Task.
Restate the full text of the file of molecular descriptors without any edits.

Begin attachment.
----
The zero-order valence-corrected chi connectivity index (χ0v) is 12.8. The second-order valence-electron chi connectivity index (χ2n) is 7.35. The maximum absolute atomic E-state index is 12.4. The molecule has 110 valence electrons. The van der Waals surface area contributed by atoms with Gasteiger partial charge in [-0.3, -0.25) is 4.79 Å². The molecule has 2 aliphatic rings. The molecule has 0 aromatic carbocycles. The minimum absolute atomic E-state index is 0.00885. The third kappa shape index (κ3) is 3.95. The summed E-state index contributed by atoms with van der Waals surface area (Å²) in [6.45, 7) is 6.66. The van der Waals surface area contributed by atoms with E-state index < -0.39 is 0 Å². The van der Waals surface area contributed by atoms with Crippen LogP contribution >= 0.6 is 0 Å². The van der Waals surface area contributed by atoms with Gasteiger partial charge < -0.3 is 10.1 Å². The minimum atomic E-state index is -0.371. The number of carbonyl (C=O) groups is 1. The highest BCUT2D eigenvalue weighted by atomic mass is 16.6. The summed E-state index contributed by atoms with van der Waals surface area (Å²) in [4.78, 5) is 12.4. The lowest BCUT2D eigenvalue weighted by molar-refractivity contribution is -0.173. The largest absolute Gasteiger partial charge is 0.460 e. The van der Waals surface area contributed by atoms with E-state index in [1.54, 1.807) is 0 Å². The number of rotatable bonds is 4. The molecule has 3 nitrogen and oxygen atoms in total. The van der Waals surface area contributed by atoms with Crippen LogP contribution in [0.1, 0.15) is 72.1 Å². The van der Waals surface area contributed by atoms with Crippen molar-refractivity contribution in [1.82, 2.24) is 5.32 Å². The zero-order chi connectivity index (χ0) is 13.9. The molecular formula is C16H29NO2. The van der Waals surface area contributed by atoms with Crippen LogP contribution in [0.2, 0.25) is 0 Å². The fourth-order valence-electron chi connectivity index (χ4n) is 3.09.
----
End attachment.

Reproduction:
The zero-order valence-corrected chi connectivity index (χ0v) is 12.8. The second-order valence-electron chi connectivity index (χ2n) is 7.35. The maximum absolute atomic E-state index is 12.4. The molecule has 110 valence electrons. The van der Waals surface area contributed by atoms with Gasteiger partial charge in [-0.3, -0.25) is 4.79 Å². The molecule has 2 aliphatic rings. The molecule has 0 aromatic carbocycles. The minimum absolute atomic E-state index is 0.00885. The third kappa shape index (κ3) is 3.95. The summed E-state index contributed by atoms with van der Waals surface area (Å²) in [6.45, 7) is 6.66. The van der Waals surface area contributed by atoms with E-state index < -0.39 is 0 Å². The van der Waals surface area contributed by atoms with Crippen LogP contribution >= 0.6 is 0 Å². The van der Waals surface area contributed by atoms with Gasteiger partial charge < -0.3 is 10.1 Å². The minimum atomic E-state index is -0.371. The number of carbonyl (C=O) groups is 1. The highest BCUT2D eigenvalue weighted by atomic mass is 16.6. The summed E-state index contributed by atoms with van der Waals surface area (Å²) in [4.78, 5) is 12.4. The lowest BCUT2D eigenvalue weighted by molar-refractivity contribution is -0.173. The largest absolute Gasteiger partial charge is 0.460 e. The van der Waals surface area contributed by atoms with E-state index in [1.54, 1.807) is 0 Å². The number of rotatable bonds is 4. The molecule has 3 nitrogen and oxygen atoms in total. The van der Waals surface area contributed by atoms with Crippen LogP contribution in [0.1, 0.15) is 72.1 Å². The van der Waals surface area contributed by atoms with Crippen molar-refractivity contribution in [1.82, 2.24) is 5.32 Å². The zero-order chi connectivity index (χ0) is 13.9. The molecular formula is C16H29NO2. The van der Waals surface area contributed by atoms with Crippen LogP contribution in [0.2, 0.25) is 0 Å². The fourth-order valence-electron chi connectivity index (χ4n) is 3.09.